Friday | April 24, 2015
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Vandals deface Kaloko-Honokohau NHP

Ancient Hawaiians dedicated time, thought and concentration etching intriguing petroglyphs in the lava fields of Kaloko-Honokohau National Historical Park. The images have remained in the open, where anyone can ponder their meanings. Many of them have withstood time and nature for hundreds of years, but unfortunately, not vandalism.

Vandals have damaged 26 of 167 petroglyphs in a lava field located off trail in the park’s Kaloko area. They used a white material to highlight the images and the destruction may be permanent, said Cultural Resource Program Manager Tyler Paikuli-Campbell.

National Park Service staff discovered and documented the vandalism at the beginning of this year and sent the material to be analyzed and identified. The material was likely a powder, used with water, which seeped into the porous rocks and dried. After consulting with petroglyph experts Ed and Diane Stasack, park employees are attempting to remove the material. They have spent the past three to four week painstakingly picking the material out with paper clips, toothpicks and toothbrushes, while trying not to cause further damage, Paikuli-Campbell said.

The park holds some of the largest petroglyph concentrations on the Kona Coast and some images are not found anywhere else in Hawaii. The interpretation of the petroglyphs is speculative — the exact meanings may never be known. However, the petroglyphs can be symbols, metaphors and depictions of life or historic events. Others are thought to have medicinal or ritualistic meaning.

The petroglyphs capture a moment in time, convey priceless information from the artist, provide valuable insight about the past and serve as a permanent record, said Chief of Interpretation Eric Andersen. “When damaged, the story is lost,” he added.

When people inquire about seeing petroglyphs, park employees direct them to the easily accessible Kii Pohaku boardwalk, which travels over petroglyphs in a lava field in the Honokohau ahupuaa and offers several post-Western contact images like a musket, Paikuli-Campbell said.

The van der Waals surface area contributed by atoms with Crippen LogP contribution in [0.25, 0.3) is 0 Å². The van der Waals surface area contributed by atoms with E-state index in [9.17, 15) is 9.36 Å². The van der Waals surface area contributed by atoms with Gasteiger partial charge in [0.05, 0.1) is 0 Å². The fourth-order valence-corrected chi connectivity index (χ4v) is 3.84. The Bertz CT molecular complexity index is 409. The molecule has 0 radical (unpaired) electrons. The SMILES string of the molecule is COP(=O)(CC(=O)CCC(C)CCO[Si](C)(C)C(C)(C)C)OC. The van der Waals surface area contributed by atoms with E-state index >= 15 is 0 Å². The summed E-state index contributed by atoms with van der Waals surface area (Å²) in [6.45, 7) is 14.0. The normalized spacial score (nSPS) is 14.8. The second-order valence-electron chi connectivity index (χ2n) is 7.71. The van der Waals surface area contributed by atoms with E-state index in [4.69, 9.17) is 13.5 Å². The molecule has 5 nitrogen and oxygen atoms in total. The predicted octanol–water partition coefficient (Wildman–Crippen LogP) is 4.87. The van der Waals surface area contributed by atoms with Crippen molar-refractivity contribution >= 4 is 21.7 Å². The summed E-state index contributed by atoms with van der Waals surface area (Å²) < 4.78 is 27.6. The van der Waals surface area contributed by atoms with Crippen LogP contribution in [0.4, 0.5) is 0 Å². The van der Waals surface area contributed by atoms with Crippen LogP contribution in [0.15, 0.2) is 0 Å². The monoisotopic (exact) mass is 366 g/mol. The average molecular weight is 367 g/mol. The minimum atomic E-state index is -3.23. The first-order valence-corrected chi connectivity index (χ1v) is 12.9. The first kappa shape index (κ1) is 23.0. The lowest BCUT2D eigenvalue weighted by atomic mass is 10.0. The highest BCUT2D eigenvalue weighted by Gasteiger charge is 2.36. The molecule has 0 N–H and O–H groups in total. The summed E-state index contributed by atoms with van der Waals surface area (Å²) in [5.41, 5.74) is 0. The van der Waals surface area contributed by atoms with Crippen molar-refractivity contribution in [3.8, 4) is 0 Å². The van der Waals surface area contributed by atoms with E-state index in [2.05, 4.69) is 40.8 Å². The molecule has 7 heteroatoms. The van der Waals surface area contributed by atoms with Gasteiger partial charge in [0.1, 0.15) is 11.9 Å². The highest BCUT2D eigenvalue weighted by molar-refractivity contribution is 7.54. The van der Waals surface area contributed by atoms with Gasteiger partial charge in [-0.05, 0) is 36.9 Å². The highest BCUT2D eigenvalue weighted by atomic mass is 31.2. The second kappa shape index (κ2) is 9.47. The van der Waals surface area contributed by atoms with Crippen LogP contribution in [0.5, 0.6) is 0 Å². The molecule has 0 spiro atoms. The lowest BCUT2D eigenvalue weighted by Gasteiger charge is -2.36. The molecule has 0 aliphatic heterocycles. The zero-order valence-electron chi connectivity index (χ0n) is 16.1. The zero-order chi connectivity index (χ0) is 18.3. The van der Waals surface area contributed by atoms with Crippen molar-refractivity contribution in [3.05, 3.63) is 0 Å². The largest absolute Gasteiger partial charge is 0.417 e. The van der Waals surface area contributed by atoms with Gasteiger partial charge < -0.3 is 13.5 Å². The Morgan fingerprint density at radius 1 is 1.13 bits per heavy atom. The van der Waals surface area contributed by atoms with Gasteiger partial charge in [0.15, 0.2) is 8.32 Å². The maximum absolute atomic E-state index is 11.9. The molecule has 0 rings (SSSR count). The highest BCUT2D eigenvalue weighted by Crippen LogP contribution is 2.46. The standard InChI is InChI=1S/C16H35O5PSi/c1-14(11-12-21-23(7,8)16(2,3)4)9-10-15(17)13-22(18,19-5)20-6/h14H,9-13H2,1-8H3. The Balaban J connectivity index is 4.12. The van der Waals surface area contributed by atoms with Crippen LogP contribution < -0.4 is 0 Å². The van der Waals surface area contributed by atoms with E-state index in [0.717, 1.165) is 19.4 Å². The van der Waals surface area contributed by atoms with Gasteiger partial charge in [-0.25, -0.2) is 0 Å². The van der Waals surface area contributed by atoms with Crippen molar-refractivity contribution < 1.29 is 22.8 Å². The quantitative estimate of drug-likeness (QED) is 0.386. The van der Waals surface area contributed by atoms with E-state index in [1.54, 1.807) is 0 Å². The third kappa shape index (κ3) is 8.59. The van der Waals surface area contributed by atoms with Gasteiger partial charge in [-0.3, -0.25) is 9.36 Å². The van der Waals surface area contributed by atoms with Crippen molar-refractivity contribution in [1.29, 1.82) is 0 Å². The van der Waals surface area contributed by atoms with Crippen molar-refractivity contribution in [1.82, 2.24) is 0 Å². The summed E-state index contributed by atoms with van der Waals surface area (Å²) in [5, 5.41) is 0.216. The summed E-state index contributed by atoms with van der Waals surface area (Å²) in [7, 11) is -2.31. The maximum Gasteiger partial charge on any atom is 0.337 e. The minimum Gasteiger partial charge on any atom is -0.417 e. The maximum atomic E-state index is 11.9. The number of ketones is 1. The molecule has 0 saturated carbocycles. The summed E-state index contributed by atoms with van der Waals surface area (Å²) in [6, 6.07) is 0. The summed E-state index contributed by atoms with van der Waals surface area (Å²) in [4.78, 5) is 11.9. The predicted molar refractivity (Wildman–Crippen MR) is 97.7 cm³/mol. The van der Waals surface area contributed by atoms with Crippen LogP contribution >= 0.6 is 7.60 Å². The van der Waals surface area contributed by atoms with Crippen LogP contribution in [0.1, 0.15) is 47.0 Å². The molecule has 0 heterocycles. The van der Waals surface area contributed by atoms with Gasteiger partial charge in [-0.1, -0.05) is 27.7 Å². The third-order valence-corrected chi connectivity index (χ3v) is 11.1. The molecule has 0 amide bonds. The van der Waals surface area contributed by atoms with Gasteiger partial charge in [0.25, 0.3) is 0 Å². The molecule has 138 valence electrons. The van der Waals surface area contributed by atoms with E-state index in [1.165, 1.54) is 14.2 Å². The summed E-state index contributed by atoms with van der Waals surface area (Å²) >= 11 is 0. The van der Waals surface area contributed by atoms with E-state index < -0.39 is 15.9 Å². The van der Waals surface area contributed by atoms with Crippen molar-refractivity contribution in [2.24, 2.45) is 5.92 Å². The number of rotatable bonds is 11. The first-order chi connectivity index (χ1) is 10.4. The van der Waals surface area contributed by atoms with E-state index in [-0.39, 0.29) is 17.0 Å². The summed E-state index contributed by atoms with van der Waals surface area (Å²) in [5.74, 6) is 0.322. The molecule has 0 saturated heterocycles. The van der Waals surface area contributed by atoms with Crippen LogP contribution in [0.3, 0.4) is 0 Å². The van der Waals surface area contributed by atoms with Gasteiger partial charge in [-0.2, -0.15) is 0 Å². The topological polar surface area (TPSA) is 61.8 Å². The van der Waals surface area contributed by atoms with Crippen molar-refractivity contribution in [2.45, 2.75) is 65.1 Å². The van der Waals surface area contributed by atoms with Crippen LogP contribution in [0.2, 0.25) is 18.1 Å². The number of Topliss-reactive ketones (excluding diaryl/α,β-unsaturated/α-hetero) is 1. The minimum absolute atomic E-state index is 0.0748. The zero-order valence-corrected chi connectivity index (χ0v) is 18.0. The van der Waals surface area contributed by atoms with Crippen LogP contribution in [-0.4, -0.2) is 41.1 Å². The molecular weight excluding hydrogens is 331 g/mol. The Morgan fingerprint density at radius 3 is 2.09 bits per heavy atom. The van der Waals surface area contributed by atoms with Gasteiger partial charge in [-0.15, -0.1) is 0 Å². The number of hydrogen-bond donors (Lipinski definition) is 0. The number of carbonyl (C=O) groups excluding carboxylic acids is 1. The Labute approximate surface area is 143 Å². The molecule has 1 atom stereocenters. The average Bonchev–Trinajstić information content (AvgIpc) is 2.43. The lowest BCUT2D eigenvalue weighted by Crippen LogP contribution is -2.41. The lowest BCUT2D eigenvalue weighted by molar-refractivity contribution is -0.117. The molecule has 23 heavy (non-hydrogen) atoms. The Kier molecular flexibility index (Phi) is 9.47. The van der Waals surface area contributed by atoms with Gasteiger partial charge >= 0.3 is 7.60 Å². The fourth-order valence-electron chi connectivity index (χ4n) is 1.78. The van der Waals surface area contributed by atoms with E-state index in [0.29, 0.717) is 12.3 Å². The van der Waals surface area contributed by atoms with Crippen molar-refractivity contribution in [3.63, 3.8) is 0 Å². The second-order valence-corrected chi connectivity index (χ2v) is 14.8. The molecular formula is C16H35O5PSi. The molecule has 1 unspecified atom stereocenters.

The fact that someone or a group of people went out of their way to vandalize petroglyphs off the beaten path shows not only planning and forethought, but blatant disrespect, park officials said.

The vandalism has not been isolated to petroglyphs at the park: Along the Ala Hele Kahakai trail, two words — “Poio” and “Miaki” — were recently carved in pahoehoe and discovered April 15. Someone also moved a rock on top of Puuoina Heiau, considered one of the finest examples of the platform type. In the last month, park staff also discovered the remnants of two illegal campfires on the south side of the park. Roughly eight rocks from historic walls were removed to build the fire rings, Paikuli-Campbell said.

The National Park Service has very detailed records of the heiau and affected rock walls and returned the rocks back were they belong. Park officials are still trying to decide what to do with the scarred pahoehoe as they do not want any copycats or to cause more damage.

Areas are monitored daily and there is a 24-hour park dispatch number, 985-6170, to report suspicious activities or problems. With the discovery of the damages, the staff has increased its presence and is doing more one-on-one educational outreach efforts to spread more awareness and understanding about the park’s significance, Andersen said.

Park officials are hoping residents and visitors will help preserve and protect the park. Those with information about the vandals should email tyler_paikuli-campbell@nps.gov.